September 2018 Sir Titus Salt

86EACE21-95F3-4992-B1C0-5AE94E40CC30Maria Glot gave us a fantastic talk about Sir Titus Salt. She has studied him for more than 40 years.  We were all issued with bookmarks bearing the names and addresses of people who lived in the village of Saltaire and worked for Sir Titus. Maria had researched who had lived in the houses, found out about the people and their families, and made the characters come to life by telling their stories  Maria was Ellin Dooley on her visit to Hebden Bridge WI

Sir Titus was born in Morley in 1803  He worked initially in his father’s wool business but developed a number of new processes over the years which led to wool that previously wasn’t used to be turned into cloth.   This included alpaca wool which was turned into cloth and then used to make clothes for Queen Victoria.  

Over 100,000 people from the Bradford workhouses worked for him but when poor conditions and poor water supplies led to illness and disease, Sir Titus, who was Mayor of Bradford, began to change things.  He moved from Bradford and bought the site at Saltaire.  There was a clean water supply, a railway and a canal.  He built a railway station and with the railway and canal developed transport links. He then built his mill which opened in 1853, and later houses, schools, churches, shops, parks and a hospital.  He named the streets after his wife, children and family members.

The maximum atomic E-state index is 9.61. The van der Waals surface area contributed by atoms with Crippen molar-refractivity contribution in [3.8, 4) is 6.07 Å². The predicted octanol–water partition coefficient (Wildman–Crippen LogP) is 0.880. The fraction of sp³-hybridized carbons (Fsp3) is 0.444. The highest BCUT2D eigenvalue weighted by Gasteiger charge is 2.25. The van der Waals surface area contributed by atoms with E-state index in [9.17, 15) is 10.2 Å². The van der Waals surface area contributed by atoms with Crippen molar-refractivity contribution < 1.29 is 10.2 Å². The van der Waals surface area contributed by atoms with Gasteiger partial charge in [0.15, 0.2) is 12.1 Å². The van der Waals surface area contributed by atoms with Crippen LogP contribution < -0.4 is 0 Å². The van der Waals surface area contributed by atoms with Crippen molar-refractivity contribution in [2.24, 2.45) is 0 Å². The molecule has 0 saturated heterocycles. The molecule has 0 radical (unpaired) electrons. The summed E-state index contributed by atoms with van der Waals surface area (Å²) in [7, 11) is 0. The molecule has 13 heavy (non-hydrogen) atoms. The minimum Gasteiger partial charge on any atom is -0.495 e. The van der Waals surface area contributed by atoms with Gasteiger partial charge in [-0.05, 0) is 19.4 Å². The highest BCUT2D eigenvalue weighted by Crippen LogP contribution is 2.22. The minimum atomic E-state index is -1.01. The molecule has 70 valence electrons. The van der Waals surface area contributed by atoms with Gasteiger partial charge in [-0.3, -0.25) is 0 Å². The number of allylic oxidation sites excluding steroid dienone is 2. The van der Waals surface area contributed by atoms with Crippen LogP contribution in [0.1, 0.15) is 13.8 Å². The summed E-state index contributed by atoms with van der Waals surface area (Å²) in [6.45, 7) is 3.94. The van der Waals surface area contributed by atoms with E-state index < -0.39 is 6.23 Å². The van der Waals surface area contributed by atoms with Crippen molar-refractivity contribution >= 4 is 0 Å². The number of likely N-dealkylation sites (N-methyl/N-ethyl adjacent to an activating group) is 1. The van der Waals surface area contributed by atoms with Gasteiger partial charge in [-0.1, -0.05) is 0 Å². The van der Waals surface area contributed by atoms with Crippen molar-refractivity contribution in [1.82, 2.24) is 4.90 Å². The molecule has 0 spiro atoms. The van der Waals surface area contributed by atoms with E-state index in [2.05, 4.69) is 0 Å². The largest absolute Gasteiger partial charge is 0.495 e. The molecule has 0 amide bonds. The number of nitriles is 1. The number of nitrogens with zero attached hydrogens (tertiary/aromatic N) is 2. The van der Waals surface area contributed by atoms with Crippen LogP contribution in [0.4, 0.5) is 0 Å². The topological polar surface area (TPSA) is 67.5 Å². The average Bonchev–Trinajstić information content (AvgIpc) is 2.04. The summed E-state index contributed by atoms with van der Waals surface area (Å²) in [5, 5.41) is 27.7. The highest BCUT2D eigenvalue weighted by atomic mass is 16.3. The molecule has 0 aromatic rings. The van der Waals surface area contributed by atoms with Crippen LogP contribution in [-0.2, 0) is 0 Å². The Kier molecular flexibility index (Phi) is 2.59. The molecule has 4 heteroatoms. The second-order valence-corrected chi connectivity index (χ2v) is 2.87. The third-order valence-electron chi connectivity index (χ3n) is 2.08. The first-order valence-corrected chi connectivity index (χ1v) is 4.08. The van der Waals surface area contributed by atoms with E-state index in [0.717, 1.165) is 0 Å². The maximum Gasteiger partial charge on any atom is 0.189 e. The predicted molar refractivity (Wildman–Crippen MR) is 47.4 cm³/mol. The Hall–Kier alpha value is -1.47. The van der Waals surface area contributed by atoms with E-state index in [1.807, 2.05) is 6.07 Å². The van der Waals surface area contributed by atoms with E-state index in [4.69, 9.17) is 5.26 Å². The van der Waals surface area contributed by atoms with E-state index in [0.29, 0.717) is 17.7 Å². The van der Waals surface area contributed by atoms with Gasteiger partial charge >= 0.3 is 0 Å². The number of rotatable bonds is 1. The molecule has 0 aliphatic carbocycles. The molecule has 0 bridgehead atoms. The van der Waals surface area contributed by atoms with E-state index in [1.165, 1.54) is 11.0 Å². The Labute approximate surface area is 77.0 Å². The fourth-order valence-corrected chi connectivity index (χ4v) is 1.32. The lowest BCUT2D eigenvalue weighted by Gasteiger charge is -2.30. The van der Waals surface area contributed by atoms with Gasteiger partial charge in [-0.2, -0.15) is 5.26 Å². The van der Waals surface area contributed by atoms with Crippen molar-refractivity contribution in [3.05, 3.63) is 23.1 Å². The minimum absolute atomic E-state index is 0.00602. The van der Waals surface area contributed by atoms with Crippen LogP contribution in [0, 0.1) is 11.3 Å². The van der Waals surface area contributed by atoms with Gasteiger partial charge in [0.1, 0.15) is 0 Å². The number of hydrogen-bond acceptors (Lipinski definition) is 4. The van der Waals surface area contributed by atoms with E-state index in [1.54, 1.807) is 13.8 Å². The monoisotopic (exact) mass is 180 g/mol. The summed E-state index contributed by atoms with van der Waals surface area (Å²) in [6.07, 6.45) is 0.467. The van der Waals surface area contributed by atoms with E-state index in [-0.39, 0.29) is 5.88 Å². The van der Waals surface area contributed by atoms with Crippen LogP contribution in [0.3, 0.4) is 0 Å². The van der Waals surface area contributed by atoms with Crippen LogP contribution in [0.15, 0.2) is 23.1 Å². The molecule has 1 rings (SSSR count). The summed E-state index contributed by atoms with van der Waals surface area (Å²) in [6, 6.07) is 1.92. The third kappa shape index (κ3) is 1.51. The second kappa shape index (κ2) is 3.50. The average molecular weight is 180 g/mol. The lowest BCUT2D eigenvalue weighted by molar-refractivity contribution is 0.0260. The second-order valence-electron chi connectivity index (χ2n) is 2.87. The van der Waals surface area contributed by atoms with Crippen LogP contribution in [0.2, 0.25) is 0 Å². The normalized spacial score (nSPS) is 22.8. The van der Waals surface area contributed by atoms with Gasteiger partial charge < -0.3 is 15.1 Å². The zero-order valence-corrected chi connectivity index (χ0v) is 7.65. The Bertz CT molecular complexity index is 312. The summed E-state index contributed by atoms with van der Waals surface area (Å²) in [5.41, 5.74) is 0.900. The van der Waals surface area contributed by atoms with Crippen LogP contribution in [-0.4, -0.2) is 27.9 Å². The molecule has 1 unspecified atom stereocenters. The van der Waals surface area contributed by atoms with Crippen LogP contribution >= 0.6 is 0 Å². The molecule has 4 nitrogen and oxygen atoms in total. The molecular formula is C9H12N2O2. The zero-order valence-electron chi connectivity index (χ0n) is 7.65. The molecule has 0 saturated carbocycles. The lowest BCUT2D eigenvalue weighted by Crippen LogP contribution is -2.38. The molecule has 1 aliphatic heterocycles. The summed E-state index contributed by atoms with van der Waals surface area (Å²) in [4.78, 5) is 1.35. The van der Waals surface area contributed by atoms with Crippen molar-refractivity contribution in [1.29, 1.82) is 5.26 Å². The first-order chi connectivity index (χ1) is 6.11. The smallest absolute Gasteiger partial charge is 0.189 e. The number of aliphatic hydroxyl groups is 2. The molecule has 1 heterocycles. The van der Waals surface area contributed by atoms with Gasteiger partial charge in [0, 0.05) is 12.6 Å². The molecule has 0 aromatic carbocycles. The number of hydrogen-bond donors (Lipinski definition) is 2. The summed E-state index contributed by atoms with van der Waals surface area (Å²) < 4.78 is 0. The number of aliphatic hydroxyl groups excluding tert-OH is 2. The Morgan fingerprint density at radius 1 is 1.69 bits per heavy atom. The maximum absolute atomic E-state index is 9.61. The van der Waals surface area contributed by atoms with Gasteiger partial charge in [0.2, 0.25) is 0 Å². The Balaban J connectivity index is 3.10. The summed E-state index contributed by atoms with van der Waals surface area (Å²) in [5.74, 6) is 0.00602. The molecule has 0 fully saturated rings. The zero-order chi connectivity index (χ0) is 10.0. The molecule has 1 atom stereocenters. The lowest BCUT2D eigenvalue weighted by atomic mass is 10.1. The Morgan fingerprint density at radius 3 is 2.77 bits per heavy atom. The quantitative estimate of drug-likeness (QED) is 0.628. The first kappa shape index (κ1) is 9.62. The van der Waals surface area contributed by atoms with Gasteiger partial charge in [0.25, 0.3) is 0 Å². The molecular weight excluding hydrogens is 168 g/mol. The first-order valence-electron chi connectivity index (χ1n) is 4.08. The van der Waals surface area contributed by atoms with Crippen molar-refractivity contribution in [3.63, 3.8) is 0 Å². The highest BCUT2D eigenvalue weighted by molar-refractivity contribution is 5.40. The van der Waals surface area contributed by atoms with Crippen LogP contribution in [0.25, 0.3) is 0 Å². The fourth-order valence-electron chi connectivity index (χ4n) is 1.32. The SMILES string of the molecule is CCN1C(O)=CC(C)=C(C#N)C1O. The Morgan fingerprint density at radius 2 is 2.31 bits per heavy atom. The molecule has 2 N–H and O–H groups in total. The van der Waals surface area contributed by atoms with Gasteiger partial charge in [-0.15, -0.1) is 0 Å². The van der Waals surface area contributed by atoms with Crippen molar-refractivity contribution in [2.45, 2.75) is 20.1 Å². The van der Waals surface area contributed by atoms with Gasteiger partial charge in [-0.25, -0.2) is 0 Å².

Though he is considered to be a philanthropist, the changes he made were primarily to keep his business going.  He made sure the houses and his workers were clean and put in many systems to stop pollution, and recycled and sold the waste from the factories!  Maria amazed us with information about him and his cleverness.  He developed drainage systems, fireproofed his factory, recycled the water used to supply the houses and even put the urine from the factory toilets to use for dying of cloth and leather!

Maria was also able to tell us about the restoration work that has been done in Saltaire to try and return it to the state it used to be in.  Her talk was fascinating and as a result, we are thinking of having a group visit to Saltaire to go on one on Maria’s walking tours.

It was a fabulous evening!

 

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March 19th 2018 A beginners guide to the Camino Way – Miriam O’Keefe

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Miriam is one of our members and came to give us a talk with slides, about her experience of walking the Camino de Santiago.  She described her journey in four words -WALK, EAT, SLEEP, REPEAT!

It was a fantastic talk.  Miriam explained the history of the Camino which was first walked by pilgrims in 821.  She explained that there were a number of Caminos which all finished in Santiago de Compostela, where the bones of Saint James are buried in the cathedral.  Miriam walked the Camino Frances which started in France and took her across the Pyrenees into Spain and across the north of Spain to Santiago de Compostela.  This is the most popular Camino and is 800 kilometres in length.